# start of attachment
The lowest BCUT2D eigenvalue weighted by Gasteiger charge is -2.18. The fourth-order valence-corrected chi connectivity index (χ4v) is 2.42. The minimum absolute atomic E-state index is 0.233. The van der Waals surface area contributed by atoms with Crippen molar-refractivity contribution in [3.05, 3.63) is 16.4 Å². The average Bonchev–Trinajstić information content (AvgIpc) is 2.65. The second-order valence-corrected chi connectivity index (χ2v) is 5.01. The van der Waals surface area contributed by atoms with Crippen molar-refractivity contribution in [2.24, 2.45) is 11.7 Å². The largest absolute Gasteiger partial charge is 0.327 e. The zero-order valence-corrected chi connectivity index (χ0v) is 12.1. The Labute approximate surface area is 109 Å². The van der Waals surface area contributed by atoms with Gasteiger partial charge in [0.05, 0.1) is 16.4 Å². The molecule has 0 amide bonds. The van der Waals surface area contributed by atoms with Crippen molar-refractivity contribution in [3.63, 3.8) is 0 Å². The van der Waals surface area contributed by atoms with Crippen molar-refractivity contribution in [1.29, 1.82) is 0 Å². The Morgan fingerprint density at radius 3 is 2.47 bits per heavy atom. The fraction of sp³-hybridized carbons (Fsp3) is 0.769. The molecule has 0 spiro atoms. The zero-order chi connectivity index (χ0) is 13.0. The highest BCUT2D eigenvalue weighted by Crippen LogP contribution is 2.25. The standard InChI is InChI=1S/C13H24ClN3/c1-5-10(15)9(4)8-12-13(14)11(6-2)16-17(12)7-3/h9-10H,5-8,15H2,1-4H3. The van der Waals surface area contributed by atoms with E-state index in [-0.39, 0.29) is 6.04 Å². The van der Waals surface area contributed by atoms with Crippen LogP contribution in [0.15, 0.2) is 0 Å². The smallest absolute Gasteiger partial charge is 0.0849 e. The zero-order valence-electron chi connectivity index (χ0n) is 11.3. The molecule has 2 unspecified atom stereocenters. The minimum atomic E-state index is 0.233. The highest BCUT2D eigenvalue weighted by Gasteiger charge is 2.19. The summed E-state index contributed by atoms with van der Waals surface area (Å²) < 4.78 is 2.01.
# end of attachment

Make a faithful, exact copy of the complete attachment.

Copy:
The lowest BCUT2D eigenvalue weighted by Gasteiger charge is -2.18. The fourth-order valence-corrected chi connectivity index (χ4v) is 2.42. The minimum absolute atomic E-state index is 0.233. The van der Waals surface area contributed by atoms with Crippen molar-refractivity contribution in [3.05, 3.63) is 16.4 Å². The average Bonchev–Trinajstić information content (AvgIpc) is 2.65. The second-order valence-corrected chi connectivity index (χ2v) is 5.01. The van der Waals surface area contributed by atoms with Crippen molar-refractivity contribution in [2.24, 2.45) is 11.7 Å². The largest absolute Gasteiger partial charge is 0.327 e. The zero-order valence-corrected chi connectivity index (χ0v) is 12.1. The Labute approximate surface area is 109 Å². The van der Waals surface area contributed by atoms with Gasteiger partial charge in [0.05, 0.1) is 16.4 Å². The molecule has 0 amide bonds. The van der Waals surface area contributed by atoms with Crippen molar-refractivity contribution in [3.63, 3.8) is 0 Å². The van der Waals surface area contributed by atoms with Crippen molar-refractivity contribution in [1.29, 1.82) is 0 Å². The Morgan fingerprint density at radius 3 is 2.47 bits per heavy atom. The fraction of sp³-hybridized carbons (Fsp3) is 0.769. The molecule has 0 spiro atoms. The zero-order chi connectivity index (χ0) is 13.0. The highest BCUT2D eigenvalue weighted by Crippen LogP contribution is 2.25. The standard InChI is InChI=1S/C13H24ClN3/c1-5-10(15)9(4)8-12-13(14)11(6-2)16-17(12)7-3/h9-10H,5-8,15H2,1-4H3. The van der Waals surface area contributed by atoms with E-state index in [-0.39, 0.29) is 6.04 Å². The van der Waals surface area contributed by atoms with Crippen LogP contribution in [0.15, 0.2) is 0 Å². The smallest absolute Gasteiger partial charge is 0.0849 e. The zero-order valence-electron chi connectivity index (χ0n) is 11.3. The molecule has 2 unspecified atom stereocenters. The minimum atomic E-state index is 0.233. The highest BCUT2D eigenvalue weighted by Gasteiger charge is 2.19. The summed E-state index contributed by atoms with van der Waals surface area (Å²) < 4.78 is 2.01.